Kids barefoot on a toxic field in Indonesia
Recently, John Keith, Blacksmith’s globe-trotting expert, led an armchair tour of Asia’s toxic hotspots for a group in NYC. An environmental engineer, John has worked on numerous projects in 72 countries and counting, and he has plenty of stories to tell. Here is a brief itinerary of the tour for those who missed it. Look out for more lectures in Blacksmith’s Pollution Talks series.
1. Sumgayit and Absheron Peninsular, Azerbaijan
Sumgayit was a major Soviet industrial center with more than 40 factories manufacturing industrial and agricultural chemicals, and innumerable oil wells. About 20% of Soviet Era polluting factories are reportedly still operating. Even if all the polluting industries are dealt with, there remains a significant legacy cleanup challenge.
This is home to a former Soviet-era uranium plant. From 1946-1968, the plant produced and processed more than 10,000 metric tons of uranium ore — materials eventually used to create the Soviet Union’s first atomic bomb. What remains now are not atomic bombs, but 1.96 million cubic meters of radioactive mining waste that has contaminated the water. Blacksmith is currently working to filter water supplies for schools.
3. Ankleshwar, India
Reportedly the largest industrial estate in India, Ankleshwar dumps its waste into the Narmada River, contaminating the local source of fish. Air pollution from the many factories is also a major issue.
Leather tanning operations are a big source of contamination throughout Asia. Chromate salts are used in the tanning process, and chromium is the main toxic pollutant of concern. Ranipet is a hub of leather tanning in South India. Also in the area is an abandoned chromate salts factory, where there is an estimated 150,000 tons of solid waste accumulated over two decades of plant operation stacked in an open yard on the premises of the factory.
5. Vellore, India
Recycling of used lead acid batteries (ULAB) with poor environmental controls creates one of the world’s worst pollution problems. The activity is done globally, often by small operations with few, if any, controls. In Vellore, Blacksmith is working with a battery recycler who has shown a willingness to improve his practices, and after the improvements are made, Blacksmith will move to remediate a contaminated residential area and a primary school.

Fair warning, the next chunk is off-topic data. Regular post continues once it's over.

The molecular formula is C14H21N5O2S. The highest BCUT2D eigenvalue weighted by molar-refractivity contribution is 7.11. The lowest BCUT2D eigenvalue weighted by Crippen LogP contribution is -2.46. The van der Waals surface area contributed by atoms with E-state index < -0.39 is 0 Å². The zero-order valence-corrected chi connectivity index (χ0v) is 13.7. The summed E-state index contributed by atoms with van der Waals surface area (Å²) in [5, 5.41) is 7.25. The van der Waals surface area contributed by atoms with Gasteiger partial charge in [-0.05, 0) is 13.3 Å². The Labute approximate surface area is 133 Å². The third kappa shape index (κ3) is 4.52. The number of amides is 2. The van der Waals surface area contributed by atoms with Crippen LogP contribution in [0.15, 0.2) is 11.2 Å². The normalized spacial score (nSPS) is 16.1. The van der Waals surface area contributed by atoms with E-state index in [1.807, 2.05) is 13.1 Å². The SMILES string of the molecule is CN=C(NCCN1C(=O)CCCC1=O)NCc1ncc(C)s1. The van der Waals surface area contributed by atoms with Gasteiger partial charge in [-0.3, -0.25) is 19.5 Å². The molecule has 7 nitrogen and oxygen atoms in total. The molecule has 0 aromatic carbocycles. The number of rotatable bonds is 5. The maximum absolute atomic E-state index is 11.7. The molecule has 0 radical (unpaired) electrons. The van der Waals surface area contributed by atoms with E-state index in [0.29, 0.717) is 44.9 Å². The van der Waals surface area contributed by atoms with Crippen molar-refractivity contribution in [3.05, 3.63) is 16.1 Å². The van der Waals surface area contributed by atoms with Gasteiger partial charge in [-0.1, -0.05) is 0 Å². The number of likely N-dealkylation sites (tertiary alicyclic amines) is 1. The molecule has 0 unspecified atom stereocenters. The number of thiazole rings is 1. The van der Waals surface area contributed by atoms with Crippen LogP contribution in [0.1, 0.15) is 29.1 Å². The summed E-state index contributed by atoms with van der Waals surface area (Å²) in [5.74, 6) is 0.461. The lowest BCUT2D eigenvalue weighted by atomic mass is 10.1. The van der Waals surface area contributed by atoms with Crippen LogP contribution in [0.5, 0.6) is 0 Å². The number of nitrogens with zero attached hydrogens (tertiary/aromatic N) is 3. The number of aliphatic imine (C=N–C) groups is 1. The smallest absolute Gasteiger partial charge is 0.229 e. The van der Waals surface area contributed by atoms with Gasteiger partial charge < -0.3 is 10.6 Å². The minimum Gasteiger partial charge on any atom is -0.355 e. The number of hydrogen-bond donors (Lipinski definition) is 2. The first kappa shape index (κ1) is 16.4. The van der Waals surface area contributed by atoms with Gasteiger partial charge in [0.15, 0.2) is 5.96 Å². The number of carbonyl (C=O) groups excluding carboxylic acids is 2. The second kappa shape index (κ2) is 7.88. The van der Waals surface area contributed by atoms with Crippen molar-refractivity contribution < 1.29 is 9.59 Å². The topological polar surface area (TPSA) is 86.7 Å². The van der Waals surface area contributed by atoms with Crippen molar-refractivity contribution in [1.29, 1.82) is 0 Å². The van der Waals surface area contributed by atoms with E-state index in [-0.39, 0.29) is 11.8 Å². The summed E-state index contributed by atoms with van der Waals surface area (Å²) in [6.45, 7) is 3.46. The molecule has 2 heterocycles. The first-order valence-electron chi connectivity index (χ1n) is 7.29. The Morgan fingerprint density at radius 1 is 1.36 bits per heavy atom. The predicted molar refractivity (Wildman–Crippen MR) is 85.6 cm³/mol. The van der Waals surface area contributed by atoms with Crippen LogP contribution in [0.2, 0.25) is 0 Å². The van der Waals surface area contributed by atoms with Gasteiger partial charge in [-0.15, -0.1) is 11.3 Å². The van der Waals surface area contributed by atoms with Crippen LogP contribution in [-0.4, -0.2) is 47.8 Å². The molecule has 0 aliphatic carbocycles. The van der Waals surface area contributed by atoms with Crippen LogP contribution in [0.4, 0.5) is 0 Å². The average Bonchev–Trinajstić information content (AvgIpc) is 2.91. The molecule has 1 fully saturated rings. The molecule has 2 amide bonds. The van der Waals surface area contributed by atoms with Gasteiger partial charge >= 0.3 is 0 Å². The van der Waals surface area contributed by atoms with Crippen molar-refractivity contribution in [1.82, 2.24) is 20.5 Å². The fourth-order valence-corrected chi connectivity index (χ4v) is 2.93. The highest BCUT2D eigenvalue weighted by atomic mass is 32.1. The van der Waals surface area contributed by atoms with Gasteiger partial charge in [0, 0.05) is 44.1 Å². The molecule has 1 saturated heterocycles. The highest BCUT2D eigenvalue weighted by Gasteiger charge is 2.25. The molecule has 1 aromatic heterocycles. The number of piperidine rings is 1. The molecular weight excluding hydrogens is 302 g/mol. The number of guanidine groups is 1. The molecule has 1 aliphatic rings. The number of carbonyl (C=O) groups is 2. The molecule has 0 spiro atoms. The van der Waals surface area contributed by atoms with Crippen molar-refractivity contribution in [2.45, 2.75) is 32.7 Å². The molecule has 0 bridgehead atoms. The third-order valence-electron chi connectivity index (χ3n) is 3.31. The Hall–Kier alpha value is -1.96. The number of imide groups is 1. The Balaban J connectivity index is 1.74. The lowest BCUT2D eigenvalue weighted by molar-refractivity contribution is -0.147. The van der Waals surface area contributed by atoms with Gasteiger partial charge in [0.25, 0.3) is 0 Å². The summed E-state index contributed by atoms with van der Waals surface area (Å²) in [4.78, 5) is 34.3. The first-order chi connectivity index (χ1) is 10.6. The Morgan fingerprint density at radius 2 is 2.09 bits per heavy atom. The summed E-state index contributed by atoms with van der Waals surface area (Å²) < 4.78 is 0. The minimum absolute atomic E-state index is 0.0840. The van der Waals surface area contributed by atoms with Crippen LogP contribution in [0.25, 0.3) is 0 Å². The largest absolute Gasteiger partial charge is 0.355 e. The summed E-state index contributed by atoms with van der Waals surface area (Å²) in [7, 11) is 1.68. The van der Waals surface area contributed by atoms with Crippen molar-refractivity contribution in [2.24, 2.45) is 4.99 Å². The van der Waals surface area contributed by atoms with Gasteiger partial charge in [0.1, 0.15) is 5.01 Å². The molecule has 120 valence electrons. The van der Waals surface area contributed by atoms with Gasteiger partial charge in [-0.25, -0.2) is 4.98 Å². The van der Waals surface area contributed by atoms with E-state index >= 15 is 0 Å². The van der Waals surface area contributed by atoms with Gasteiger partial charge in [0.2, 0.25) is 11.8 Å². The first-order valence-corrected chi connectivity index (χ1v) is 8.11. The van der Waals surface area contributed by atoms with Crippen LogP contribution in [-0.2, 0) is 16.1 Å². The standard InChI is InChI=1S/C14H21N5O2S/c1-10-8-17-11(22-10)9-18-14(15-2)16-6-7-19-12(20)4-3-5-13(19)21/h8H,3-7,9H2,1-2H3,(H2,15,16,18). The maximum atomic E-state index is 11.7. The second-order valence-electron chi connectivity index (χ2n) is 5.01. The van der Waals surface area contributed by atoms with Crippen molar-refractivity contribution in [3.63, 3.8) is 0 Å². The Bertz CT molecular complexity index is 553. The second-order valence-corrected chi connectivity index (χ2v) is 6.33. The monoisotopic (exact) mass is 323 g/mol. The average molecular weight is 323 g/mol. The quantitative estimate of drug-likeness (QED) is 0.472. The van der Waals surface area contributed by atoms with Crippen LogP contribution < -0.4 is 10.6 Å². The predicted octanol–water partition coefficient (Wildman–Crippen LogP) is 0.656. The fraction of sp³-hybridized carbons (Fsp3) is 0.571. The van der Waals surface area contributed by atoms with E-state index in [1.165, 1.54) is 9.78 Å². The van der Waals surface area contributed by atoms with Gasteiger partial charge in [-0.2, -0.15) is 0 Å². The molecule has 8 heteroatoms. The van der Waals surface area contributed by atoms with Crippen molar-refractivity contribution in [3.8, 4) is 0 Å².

6. Marilao/Mecauacan River, Philippines
The Marilao, Meycauyan and Obando river system is home to hundreds of thousands of people and numerous industries, most of which pump their wastewater untreated into the river. The extensive aquaculture industry at the mouth of the river is a major source of fish for the people of Manila and testing has shown the fish to be contaminated with heavy metals.
Artisanal gold mining results in the release of about 1,000 tons of mercury per year, which constitutes about 30 percent of the world’s mercury emissions. It is estimated that there are between 10 and 15 million artisanal and small-scale gold miners worldwide, including 4.5 million women and 600,000 children. Mercury is boiled off to extract the gold – a process that often takes place in homes. Blacksmith has been working to introduce a simple retort to miners in Indonesia that can use to recapture most of the mercury used. Blacksmith is also working with partners to introduce the use of non-toxic borax instead of mercury to extract gold.
8. Cinangka, Indonesia
The improper disposal of waste from the recycling of used lead acid batteries has contaminated the land with toxic lead. A school with 500 children is located nearby. Children often play barefoot on a field, exposing them to lead poisoning. Blacksmith is working to excavate the lead waste and contaminated soil, and move the toxic material to a secure, lined landfill. The local authorities plan to build a soccer stadium over the site once it is cleaned.
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